Dare to ask questions

Doubt and solution concept on blackboard

One of the many fears we have as humans is not to be perceived as knowledgeable and competent. Not least, many new and inexperienced managers carry such fears, believing that they need to manifest their leadership by being the one who knows the best in every situation. But this is often destined to fail for two reasons.

Firstly, it is often spotted immediately if someone pretends to know more than he does. The result is often the reverse – that an earlier respect is turned into its opposite, and you risk losing your authority quickly. Perhaps even more serious is that this strategy makes you loose out on the overall knowledge and skills of the employees. Decisions will then be taken based on a less informed basis than necessary, and the risk of incorrect choices increases.

However, if you as a new (or old) boss are completely open with what you know and what you don’t know, then you open up for a trustworthy dialogue. If you clearly say that “this is not my area of ​​expertise“, and then start asking a series of questions that show you are interested in learning more, and that you are appreciating the knowledge and skills of your employees, then you will win their respect at the same time as they feel important and you get new useful knowledge.

If you act as a manager in a larger organisation, don’t limit your questions to your nearest co-workers, but go move around and ask those who really perform the tasks. They often sit on the keys to what can be improved and changed.

The important question “Why?”. To know more, there are a number of questions you can ask regardless of topic: “Who?“, “Where?“, “When?“, “What?” And “How?“. These questions provide you with the facts and knowledge about different phenomena, and are therefore essential when you want to expand your knowledge. But the most important question of all is “Why?“.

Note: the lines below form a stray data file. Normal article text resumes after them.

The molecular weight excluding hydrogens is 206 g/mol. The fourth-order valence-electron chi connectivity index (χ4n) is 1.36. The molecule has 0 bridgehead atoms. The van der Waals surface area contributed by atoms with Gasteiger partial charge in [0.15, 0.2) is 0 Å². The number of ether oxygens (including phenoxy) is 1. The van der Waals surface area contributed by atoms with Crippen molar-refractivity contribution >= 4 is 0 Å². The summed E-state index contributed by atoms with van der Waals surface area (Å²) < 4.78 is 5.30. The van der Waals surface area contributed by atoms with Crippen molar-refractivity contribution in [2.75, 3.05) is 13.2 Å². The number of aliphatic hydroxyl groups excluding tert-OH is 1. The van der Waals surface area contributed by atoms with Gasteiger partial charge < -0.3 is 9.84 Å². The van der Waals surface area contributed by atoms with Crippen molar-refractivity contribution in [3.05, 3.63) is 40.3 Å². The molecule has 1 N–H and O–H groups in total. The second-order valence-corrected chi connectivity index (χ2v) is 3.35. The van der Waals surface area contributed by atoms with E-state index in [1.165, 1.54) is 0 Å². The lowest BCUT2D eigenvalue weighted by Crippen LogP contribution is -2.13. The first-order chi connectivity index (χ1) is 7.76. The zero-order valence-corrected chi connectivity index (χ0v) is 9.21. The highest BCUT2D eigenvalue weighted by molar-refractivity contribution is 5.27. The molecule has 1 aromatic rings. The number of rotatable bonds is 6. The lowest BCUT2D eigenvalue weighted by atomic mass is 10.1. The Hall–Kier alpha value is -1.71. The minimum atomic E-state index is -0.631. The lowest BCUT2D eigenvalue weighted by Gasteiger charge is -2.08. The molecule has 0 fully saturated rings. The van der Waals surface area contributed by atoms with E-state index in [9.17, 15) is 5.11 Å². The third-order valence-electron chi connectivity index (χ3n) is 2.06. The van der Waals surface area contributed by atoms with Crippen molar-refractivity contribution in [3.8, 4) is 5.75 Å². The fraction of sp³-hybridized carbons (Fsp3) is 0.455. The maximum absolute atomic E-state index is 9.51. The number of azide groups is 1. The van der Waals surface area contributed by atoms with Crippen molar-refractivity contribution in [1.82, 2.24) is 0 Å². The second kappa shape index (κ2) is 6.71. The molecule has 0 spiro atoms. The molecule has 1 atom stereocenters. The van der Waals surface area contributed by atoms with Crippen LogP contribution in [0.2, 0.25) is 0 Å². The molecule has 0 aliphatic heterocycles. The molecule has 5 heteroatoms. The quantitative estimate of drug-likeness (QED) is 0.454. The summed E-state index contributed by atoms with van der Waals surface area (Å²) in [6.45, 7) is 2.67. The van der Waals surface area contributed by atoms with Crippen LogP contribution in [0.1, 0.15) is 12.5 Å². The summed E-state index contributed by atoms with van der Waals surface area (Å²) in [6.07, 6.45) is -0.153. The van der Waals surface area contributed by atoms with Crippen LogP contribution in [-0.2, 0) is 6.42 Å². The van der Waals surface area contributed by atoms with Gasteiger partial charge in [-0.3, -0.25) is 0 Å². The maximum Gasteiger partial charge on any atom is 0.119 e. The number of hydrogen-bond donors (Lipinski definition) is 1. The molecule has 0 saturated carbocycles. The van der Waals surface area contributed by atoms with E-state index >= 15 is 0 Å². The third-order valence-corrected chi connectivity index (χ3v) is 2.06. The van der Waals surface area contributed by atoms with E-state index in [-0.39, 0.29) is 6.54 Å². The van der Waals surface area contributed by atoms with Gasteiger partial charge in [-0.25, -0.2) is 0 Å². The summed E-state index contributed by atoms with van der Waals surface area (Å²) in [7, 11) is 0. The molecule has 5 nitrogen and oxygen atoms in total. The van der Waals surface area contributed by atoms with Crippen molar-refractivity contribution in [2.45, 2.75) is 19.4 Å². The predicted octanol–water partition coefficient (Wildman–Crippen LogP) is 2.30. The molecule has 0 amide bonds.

If you are interested in history, you can read about all the important events of a certain era. But this only gives a superficial understanding. Likewise, if you travel to a new place where you notice unaquainted customs. You will learn how things are, but you will never get a real understanding of the driving forces and meanings of what you observe unless you ask the question “Why?“. You may note that the “Emperor is naked“, but why is he?

The question “Why?” Is particularly important when it comes to human relations and negotiations. Most professional diplomats learn over time the importance of people’s driving forces, and the person sitting across the table is not just a representative of another organisation or nation, but also a human being of flesh and blood, with his own most personal purposes, motivations and ambitions that can sometimes be as strong or even even stronger than the interests of his organisation .

The more charged or sensitive a situation is, the more important it is to understand the underlying factors in all its details. This, of course, is not only regarding the person opposite you in a negotiation situation, but equally regarding the driving forces of your employees. Why are they performing as they do, and what motivates them?

This blog post has been inspired by: Ian Leslie (2015). Curious: The desire to know and why your future depends on it. London: Querqus Publishing.

svensk_flagga  Detta blogginlägg på svenska

Author: Karl Ekdahl

International public health leader and creativity blogger.

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